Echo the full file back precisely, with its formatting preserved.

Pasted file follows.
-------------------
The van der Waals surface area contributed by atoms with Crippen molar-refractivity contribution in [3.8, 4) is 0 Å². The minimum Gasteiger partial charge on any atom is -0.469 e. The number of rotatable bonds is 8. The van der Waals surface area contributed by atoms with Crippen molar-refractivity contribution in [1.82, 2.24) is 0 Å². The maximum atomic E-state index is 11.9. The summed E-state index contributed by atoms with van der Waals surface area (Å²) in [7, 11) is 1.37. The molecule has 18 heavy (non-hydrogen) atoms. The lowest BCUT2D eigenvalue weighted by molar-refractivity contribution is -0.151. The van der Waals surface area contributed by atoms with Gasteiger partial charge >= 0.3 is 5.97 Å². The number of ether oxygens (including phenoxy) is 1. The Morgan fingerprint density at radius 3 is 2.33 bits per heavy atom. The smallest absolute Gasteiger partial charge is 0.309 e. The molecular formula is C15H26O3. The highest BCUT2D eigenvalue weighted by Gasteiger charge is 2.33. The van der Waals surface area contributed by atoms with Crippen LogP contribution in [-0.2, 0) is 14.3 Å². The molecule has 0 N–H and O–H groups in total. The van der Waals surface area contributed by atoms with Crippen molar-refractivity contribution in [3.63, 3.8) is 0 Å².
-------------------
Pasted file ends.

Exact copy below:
The van der Waals surface area contributed by atoms with Crippen molar-refractivity contribution in [3.8, 4) is 0 Å². The minimum Gasteiger partial charge on any atom is -0.469 e. The number of rotatable bonds is 8. The van der Waals surface area contributed by atoms with Crippen molar-refractivity contribution in [1.82, 2.24) is 0 Å². The maximum atomic E-state index is 11.9. The summed E-state index contributed by atoms with van der Waals surface area (Å²) in [7, 11) is 1.37. The molecule has 18 heavy (non-hydrogen) atoms. The lowest BCUT2D eigenvalue weighted by molar-refractivity contribution is -0.151. The van der Waals surface area contributed by atoms with Gasteiger partial charge >= 0.3 is 5.97 Å². The number of ether oxygens (including phenoxy) is 1. The Morgan fingerprint density at radius 3 is 2.33 bits per heavy atom. The smallest absolute Gasteiger partial charge is 0.309 e. The molecular formula is C15H26O3. The highest BCUT2D eigenvalue weighted by Gasteiger charge is 2.33. The van der Waals surface area contributed by atoms with Crippen LogP contribution in [-0.2, 0) is 14.3 Å². The molecule has 0 N–H and O–H groups in total. The van der Waals surface area contributed by atoms with Crippen molar-refractivity contribution in [3.63, 3.8) is 0 Å².